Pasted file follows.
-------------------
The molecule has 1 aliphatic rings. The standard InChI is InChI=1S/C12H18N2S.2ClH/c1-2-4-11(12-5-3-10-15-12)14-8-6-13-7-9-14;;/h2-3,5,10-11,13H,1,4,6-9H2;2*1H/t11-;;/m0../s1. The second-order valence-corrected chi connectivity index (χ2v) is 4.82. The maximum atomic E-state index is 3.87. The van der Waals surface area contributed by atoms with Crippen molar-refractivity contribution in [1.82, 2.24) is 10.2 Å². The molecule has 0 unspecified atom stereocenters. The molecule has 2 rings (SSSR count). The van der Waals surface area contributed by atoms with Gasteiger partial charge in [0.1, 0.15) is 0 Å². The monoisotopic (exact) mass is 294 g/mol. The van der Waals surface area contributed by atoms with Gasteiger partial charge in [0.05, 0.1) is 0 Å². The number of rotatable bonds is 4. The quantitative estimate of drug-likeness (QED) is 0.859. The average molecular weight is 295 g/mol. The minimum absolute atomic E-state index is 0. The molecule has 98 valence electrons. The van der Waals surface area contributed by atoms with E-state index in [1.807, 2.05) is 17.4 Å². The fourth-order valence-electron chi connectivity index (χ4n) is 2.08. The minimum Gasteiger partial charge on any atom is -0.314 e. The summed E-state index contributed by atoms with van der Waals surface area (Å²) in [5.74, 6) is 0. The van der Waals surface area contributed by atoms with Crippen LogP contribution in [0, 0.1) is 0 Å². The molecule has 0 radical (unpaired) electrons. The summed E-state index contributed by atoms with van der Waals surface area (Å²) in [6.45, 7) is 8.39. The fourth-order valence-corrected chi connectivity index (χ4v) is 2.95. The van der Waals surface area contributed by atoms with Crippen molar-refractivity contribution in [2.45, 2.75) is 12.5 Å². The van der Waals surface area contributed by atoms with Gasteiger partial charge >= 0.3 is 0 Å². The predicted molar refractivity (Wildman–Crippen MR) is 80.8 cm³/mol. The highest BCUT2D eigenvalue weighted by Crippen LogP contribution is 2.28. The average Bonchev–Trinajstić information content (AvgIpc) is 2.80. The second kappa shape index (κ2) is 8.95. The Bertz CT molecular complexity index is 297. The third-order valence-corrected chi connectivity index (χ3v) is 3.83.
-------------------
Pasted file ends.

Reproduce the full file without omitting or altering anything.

The molecule has 1 aliphatic rings. The standard InChI is InChI=1S/C12H18N2S.2ClH/c1-2-4-11(12-5-3-10-15-12)14-8-6-13-7-9-14;;/h2-3,5,10-11,13H,1,4,6-9H2;2*1H/t11-;;/m0../s1. The second-order valence-corrected chi connectivity index (χ2v) is 4.82. The maximum atomic E-state index is 3.87. The van der Waals surface area contributed by atoms with Crippen molar-refractivity contribution in [1.82, 2.24) is 10.2 Å². The molecule has 0 unspecified atom stereocenters. The molecule has 2 rings (SSSR count). The van der Waals surface area contributed by atoms with Gasteiger partial charge in [0.1, 0.15) is 0 Å². The monoisotopic (exact) mass is 294 g/mol. The van der Waals surface area contributed by atoms with Gasteiger partial charge in [0.05, 0.1) is 0 Å². The number of rotatable bonds is 4. The quantitative estimate of drug-likeness (QED) is 0.859. The average molecular weight is 295 g/mol. The minimum absolute atomic E-state index is 0. The molecule has 98 valence electrons. The van der Waals surface area contributed by atoms with E-state index in [1.807, 2.05) is 17.4 Å². The fourth-order valence-electron chi connectivity index (χ4n) is 2.08. The minimum Gasteiger partial charge on any atom is -0.314 e. The summed E-state index contributed by atoms with van der Waals surface area (Å²) in [5.74, 6) is 0. The van der Waals surface area contributed by atoms with Crippen LogP contribution in [0, 0.1) is 0 Å². The molecule has 0 radical (unpaired) electrons. The summed E-state index contributed by atoms with van der Waals surface area (Å²) in [6.45, 7) is 8.39. The fourth-order valence-corrected chi connectivity index (χ4v) is 2.95. The van der Waals surface area contributed by atoms with Crippen molar-refractivity contribution in [2.45, 2.75) is 12.5 Å². The van der Waals surface area contributed by atoms with Gasteiger partial charge >= 0.3 is 0 Å². The predicted molar refractivity (Wildman–Crippen MR) is 80.8 cm³/mol. The highest BCUT2D eigenvalue weighted by Crippen LogP contribution is 2.28. The average Bonchev–Trinajstić information content (AvgIpc) is 2.80. The second kappa shape index (κ2) is 8.95. The Bertz CT molecular complexity index is 297. The third-order valence-corrected chi connectivity index (χ3v) is 3.83.